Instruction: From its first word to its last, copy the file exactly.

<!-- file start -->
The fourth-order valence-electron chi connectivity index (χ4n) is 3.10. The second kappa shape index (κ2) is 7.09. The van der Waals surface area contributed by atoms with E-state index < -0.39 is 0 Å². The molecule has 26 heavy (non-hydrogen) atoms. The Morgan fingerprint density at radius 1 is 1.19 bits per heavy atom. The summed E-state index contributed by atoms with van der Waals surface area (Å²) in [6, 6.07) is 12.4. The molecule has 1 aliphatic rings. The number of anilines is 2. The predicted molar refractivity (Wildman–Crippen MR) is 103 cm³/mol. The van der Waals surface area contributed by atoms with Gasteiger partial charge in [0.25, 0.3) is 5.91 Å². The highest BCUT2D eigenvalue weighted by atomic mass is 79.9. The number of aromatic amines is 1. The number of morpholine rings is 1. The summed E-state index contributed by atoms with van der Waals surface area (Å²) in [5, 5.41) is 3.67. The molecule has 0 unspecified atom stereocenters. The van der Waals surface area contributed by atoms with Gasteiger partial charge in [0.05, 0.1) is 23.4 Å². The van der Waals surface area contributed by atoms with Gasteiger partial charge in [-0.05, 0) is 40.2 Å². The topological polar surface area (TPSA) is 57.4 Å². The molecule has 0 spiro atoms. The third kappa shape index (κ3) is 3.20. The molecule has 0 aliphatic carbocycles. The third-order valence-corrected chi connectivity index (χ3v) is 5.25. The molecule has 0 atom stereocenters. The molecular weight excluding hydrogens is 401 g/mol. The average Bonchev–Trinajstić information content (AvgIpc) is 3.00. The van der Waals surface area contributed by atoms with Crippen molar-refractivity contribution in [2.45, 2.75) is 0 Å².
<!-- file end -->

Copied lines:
The fourth-order valence-electron chi connectivity index (χ4n) is 3.10. The second kappa shape index (κ2) is 7.09. The van der Waals surface area contributed by atoms with E-state index < -0.39 is 0 Å². The molecule has 26 heavy (non-hydrogen) atoms. The Morgan fingerprint density at radius 1 is 1.19 bits per heavy atom. The summed E-state index contributed by atoms with van der Waals surface area (Å²) in [6, 6.07) is 12.4. The molecule has 1 aliphatic rings. The number of anilines is 2. The predicted molar refractivity (Wildman–Crippen MR) is 103 cm³/mol. The van der Waals surface area contributed by atoms with Gasteiger partial charge in [0.25, 0.3) is 5.91 Å². The highest BCUT2D eigenvalue weighted by atomic mass is 79.9. The number of aromatic amines is 1. The number of morpholine rings is 1. The summed E-state index contributed by atoms with van der Waals surface area (Å²) in [5, 5.41) is 3.67. The molecule has 0 unspecified atom stereocenters. The van der Waals surface area contributed by atoms with Gasteiger partial charge in [0.05, 0.1) is 23.4 Å². The van der Waals surface area contributed by atoms with Gasteiger partial charge in [-0.05, 0) is 40.2 Å². The topological polar surface area (TPSA) is 57.4 Å². The molecule has 0 spiro atoms. The third kappa shape index (κ3) is 3.20. The molecule has 0 aliphatic carbocycles. The third-order valence-corrected chi connectivity index (χ3v) is 5.25. The molecule has 0 atom stereocenters. The molecular weight excluding hydrogens is 401 g/mol. The average Bonchev–Trinajstić information content (AvgIpc) is 3.00. The van der Waals surface area contributed by atoms with Crippen molar-refractivity contribution in [2.45, 2.75) is 0 Å².